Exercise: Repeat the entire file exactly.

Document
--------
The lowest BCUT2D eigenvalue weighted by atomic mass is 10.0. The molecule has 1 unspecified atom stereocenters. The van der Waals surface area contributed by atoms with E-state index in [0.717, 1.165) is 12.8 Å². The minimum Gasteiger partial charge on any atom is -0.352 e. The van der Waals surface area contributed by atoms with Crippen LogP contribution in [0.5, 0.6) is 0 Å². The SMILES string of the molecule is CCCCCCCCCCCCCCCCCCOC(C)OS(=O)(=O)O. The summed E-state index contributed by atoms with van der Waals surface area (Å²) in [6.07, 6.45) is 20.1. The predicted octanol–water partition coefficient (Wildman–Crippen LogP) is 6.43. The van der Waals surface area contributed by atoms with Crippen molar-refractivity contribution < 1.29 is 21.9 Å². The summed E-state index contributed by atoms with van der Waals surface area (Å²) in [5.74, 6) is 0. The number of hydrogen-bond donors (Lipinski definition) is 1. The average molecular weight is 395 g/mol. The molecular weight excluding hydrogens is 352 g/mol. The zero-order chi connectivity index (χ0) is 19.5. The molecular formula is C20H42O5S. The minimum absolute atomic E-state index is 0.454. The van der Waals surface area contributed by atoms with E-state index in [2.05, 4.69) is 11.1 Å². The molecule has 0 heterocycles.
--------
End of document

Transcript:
The lowest BCUT2D eigenvalue weighted by atomic mass is 10.0. The molecule has 1 unspecified atom stereocenters. The van der Waals surface area contributed by atoms with E-state index in [0.717, 1.165) is 12.8 Å². The minimum Gasteiger partial charge on any atom is -0.352 e. The van der Waals surface area contributed by atoms with Crippen LogP contribution in [0.5, 0.6) is 0 Å². The SMILES string of the molecule is CCCCCCCCCCCCCCCCCCOC(C)OS(=O)(=O)O. The summed E-state index contributed by atoms with van der Waals surface area (Å²) in [6.07, 6.45) is 20.1. The predicted octanol–water partition coefficient (Wildman–Crippen LogP) is 6.43. The van der Waals surface area contributed by atoms with Crippen molar-refractivity contribution < 1.29 is 21.9 Å². The summed E-state index contributed by atoms with van der Waals surface area (Å²) in [5.74, 6) is 0. The number of hydrogen-bond donors (Lipinski definition) is 1. The average molecular weight is 395 g/mol. The molecular weight excluding hydrogens is 352 g/mol. The zero-order chi connectivity index (χ0) is 19.5. The molecular formula is C20H42O5S. The minimum absolute atomic E-state index is 0.454. The van der Waals surface area contributed by atoms with E-state index in [2.05, 4.69) is 11.1 Å². The molecule has 0 heterocycles.